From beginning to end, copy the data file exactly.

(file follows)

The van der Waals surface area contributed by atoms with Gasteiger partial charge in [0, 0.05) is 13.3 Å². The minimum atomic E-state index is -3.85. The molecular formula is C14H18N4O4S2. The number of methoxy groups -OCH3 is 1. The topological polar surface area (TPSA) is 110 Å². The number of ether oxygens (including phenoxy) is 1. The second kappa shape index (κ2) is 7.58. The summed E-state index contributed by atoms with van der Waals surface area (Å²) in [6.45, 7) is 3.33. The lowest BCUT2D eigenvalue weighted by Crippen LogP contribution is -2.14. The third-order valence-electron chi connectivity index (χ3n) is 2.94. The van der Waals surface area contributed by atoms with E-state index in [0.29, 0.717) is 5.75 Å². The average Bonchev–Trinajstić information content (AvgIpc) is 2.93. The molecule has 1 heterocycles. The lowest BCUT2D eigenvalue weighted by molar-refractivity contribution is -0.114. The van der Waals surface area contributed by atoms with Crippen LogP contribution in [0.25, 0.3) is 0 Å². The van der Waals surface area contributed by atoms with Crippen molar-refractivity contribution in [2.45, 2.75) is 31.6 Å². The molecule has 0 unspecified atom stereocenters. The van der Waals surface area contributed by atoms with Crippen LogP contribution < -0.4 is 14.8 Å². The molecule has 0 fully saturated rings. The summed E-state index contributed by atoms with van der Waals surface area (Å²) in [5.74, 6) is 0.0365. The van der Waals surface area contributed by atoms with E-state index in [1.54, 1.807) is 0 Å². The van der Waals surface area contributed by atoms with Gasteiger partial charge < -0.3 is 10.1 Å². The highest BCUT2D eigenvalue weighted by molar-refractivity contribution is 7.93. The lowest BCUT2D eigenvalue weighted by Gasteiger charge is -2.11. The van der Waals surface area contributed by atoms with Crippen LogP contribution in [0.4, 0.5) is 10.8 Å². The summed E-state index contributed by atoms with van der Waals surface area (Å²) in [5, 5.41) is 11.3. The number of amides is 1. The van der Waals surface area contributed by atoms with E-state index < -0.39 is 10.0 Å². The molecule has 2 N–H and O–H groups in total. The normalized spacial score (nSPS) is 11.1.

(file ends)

The van der Waals surface area contributed by atoms with Gasteiger partial charge in [0, 0.05) is 13.3 Å². The minimum atomic E-state index is -3.85. The molecular formula is C14H18N4O4S2. The number of methoxy groups -OCH3 is 1. The topological polar surface area (TPSA) is 110 Å². The number of ether oxygens (including phenoxy) is 1. The second kappa shape index (κ2) is 7.58. The summed E-state index contributed by atoms with van der Waals surface area (Å²) in [6.45, 7) is 3.33. The lowest BCUT2D eigenvalue weighted by Crippen LogP contribution is -2.14. The third-order valence-electron chi connectivity index (χ3n) is 2.94. The van der Waals surface area contributed by atoms with E-state index in [0.29, 0.717) is 5.75 Å². The average Bonchev–Trinajstić information content (AvgIpc) is 2.93. The molecule has 1 heterocycles. The lowest BCUT2D eigenvalue weighted by molar-refractivity contribution is -0.114. The van der Waals surface area contributed by atoms with Crippen LogP contribution in [0.25, 0.3) is 0 Å². The van der Waals surface area contributed by atoms with Crippen molar-refractivity contribution in [2.45, 2.75) is 31.6 Å². The molecule has 0 unspecified atom stereocenters. The van der Waals surface area contributed by atoms with Crippen LogP contribution < -0.4 is 14.8 Å². The molecule has 0 fully saturated rings. The summed E-state index contributed by atoms with van der Waals surface area (Å²) in [5.74, 6) is 0.0365. The van der Waals surface area contributed by atoms with E-state index in [1.54, 1.807) is 0 Å². The van der Waals surface area contributed by atoms with Gasteiger partial charge < -0.3 is 10.1 Å². The highest BCUT2D eigenvalue weighted by molar-refractivity contribution is 7.93. The lowest BCUT2D eigenvalue weighted by Gasteiger charge is -2.11. The van der Waals surface area contributed by atoms with Crippen LogP contribution in [0.4, 0.5) is 10.8 Å². The summed E-state index contributed by atoms with van der Waals surface area (Å²) in [5, 5.41) is 11.3. The number of amides is 1. The van der Waals surface area contributed by atoms with E-state index < -0.39 is 10.0 Å². The molecule has 2 N–H and O–H groups in total. The normalized spacial score (nSPS) is 11.1.